8. We can model excellence by breaking tasks and skills into small chunks to express and replicate the Strategy of the performance.

We can replicate genius only after we have specified the strategy.

9. Mind-body are part of the same system and influence each other.

We hyphenate “neuro-linguistics” to map the mind-body connection and that they work circularly, each influencing the other.

10. It is better to have choice, than the lack of choice.

In changing things, having a sense of choice is one of the most power things we can add to our lives and the lives of others. Adding choices reflects a meta-choice.

11. Neuro-linguistic states are created by, and composed of, internal representations and physiology.

Any and every person’s state of consciousness, at any given moment in time, is a result of the thousands and millions of stimuli that the brain (and thus nervous system) receives from the representations we entertain in our minds in terms of visual, auditory, kinesthetic, olfactory and gustatory stimuli. It also results from the millions of stimuli received from our physiology— the way we hold our body, move, breathe, etc.

12. When calibrating someone’s reality, the highest information will be behavior.

This includes a person’s eye accessing cues, breathing, etc.

13. The fact that we use the same neurological circuits when we remember or imagine, we can use these to create new programs, skills, ways of thinking, and behaviors.

The use of the “As if . . . ” frame (imagination) and the “Remember when . . . ” frame gives us the ability to learn from the past and build anticipations for the future.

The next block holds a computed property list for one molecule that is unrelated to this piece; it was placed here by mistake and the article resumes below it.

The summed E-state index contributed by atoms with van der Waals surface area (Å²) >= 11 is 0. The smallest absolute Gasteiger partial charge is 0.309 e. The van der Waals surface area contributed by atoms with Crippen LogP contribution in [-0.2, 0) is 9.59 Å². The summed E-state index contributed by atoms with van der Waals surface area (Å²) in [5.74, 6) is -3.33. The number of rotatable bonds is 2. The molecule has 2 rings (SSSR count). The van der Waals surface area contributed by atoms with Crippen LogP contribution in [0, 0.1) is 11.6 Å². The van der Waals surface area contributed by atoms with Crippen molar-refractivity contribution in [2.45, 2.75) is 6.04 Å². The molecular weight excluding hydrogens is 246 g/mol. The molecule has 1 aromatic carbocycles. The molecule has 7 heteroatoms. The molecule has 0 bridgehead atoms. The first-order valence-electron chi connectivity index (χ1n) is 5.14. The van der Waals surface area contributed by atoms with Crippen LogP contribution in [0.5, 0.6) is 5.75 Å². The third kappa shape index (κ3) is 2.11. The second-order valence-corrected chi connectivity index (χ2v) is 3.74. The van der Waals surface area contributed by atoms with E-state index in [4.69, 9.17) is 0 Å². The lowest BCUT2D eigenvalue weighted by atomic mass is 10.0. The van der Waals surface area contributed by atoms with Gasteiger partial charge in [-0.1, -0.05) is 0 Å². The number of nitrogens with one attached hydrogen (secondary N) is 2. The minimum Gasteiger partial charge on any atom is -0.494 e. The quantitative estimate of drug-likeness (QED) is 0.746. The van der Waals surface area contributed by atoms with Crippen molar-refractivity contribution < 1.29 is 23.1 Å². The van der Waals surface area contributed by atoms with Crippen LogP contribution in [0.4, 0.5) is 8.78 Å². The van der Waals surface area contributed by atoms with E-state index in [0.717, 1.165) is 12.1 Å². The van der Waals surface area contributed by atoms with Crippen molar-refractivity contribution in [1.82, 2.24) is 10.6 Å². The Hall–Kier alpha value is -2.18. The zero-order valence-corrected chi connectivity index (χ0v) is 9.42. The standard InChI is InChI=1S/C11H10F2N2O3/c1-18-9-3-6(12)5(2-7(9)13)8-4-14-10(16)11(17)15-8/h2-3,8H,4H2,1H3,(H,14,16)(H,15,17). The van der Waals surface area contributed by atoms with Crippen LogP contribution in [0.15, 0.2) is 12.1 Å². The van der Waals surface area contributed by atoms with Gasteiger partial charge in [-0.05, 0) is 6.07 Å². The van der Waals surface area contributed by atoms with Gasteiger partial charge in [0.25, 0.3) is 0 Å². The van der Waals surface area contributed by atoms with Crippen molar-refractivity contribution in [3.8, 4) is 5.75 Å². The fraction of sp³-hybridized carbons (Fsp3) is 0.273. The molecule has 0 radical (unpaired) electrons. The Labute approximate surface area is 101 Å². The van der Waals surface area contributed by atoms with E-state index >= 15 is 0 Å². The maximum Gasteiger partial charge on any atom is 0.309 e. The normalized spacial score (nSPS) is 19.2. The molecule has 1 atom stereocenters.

14. Separate Person from Behavior. People are more than their actions, words, emotions, roles, etc.

“Behavior” includes the larger macro-activities and the micro-behaviors of thinking and emoting.

15. Every behaviour/ experience has a positive intent.

Similarly, people get organized (structured) inside to accomplish things. Sometimes these purposes cease to be useful, outlive their usefulness, or can be accomplished in more elegant and effective ways. Yet behind every behavior is some positive intent. Finding it allows you to gracefully help a person reorganise themselves.

16. Resistance first and foremost indicates the lack of rapport.

People have a positive intention when they resist what we offer—it saves them by resisting what we seem to be imposing upon them.

17. Every subjective experience has two parts; content and process or structure.

These two parts of experience indicate two different logic levels. It also means that we can effect change at either level. Of the two, process or structure is more pervasive since it indicates a mechanism of the personality.

18. When you don’t get the response you want; try something different.

Being “stuck” means that what you are doing is not working so you trying to do it more, harder, louder and with more pressure! The program of “Try something Else!” when what you’re doing is not working makes for personal flexibility.